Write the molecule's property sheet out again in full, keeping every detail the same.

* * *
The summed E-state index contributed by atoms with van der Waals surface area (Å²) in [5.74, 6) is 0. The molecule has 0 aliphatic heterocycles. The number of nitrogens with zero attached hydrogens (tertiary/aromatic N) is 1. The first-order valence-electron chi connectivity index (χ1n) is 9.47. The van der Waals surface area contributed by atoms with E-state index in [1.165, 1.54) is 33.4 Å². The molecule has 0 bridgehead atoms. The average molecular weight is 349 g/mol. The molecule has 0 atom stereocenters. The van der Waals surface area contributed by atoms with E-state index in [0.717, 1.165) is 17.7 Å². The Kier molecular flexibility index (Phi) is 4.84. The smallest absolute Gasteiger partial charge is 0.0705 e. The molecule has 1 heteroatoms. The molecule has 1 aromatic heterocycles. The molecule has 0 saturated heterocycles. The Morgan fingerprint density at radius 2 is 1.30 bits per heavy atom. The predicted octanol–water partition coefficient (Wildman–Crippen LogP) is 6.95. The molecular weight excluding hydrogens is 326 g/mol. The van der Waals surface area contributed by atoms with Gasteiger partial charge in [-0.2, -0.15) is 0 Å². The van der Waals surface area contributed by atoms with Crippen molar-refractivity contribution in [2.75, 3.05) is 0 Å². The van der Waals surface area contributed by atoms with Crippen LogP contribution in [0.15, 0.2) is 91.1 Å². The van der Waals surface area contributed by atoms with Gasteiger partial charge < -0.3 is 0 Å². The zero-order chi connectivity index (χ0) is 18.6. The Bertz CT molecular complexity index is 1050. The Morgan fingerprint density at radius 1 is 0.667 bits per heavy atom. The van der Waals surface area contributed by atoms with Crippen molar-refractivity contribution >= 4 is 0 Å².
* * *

The summed E-state index contributed by atoms with van der Waals surface area (Å²) in [5.74, 6) is 0. The molecule has 0 aliphatic heterocycles. The number of nitrogens with zero attached hydrogens (tertiary/aromatic N) is 1. The first-order valence-electron chi connectivity index (χ1n) is 9.47. The van der Waals surface area contributed by atoms with E-state index in [1.165, 1.54) is 33.4 Å². The molecule has 0 bridgehead atoms. The average molecular weight is 349 g/mol. The molecule has 0 atom stereocenters. The van der Waals surface area contributed by atoms with E-state index in [0.717, 1.165) is 17.7 Å². The Kier molecular flexibility index (Phi) is 4.84. The smallest absolute Gasteiger partial charge is 0.0705 e. The molecule has 1 heteroatoms. The molecule has 1 aromatic heterocycles. The molecule has 0 saturated heterocycles. The Morgan fingerprint density at radius 2 is 1.30 bits per heavy atom. The predicted octanol–water partition coefficient (Wildman–Crippen LogP) is 6.95. The molecular weight excluding hydrogens is 326 g/mol. The van der Waals surface area contributed by atoms with Gasteiger partial charge in [-0.2, -0.15) is 0 Å². The van der Waals surface area contributed by atoms with Crippen molar-refractivity contribution in [2.75, 3.05) is 0 Å². The van der Waals surface area contributed by atoms with Crippen LogP contribution in [0.15, 0.2) is 91.1 Å². The van der Waals surface area contributed by atoms with Gasteiger partial charge < -0.3 is 0 Å². The zero-order chi connectivity index (χ0) is 18.6. The Bertz CT molecular complexity index is 1050. The Morgan fingerprint density at radius 1 is 0.667 bits per heavy atom. The van der Waals surface area contributed by atoms with Crippen molar-refractivity contribution >= 4 is 0 Å².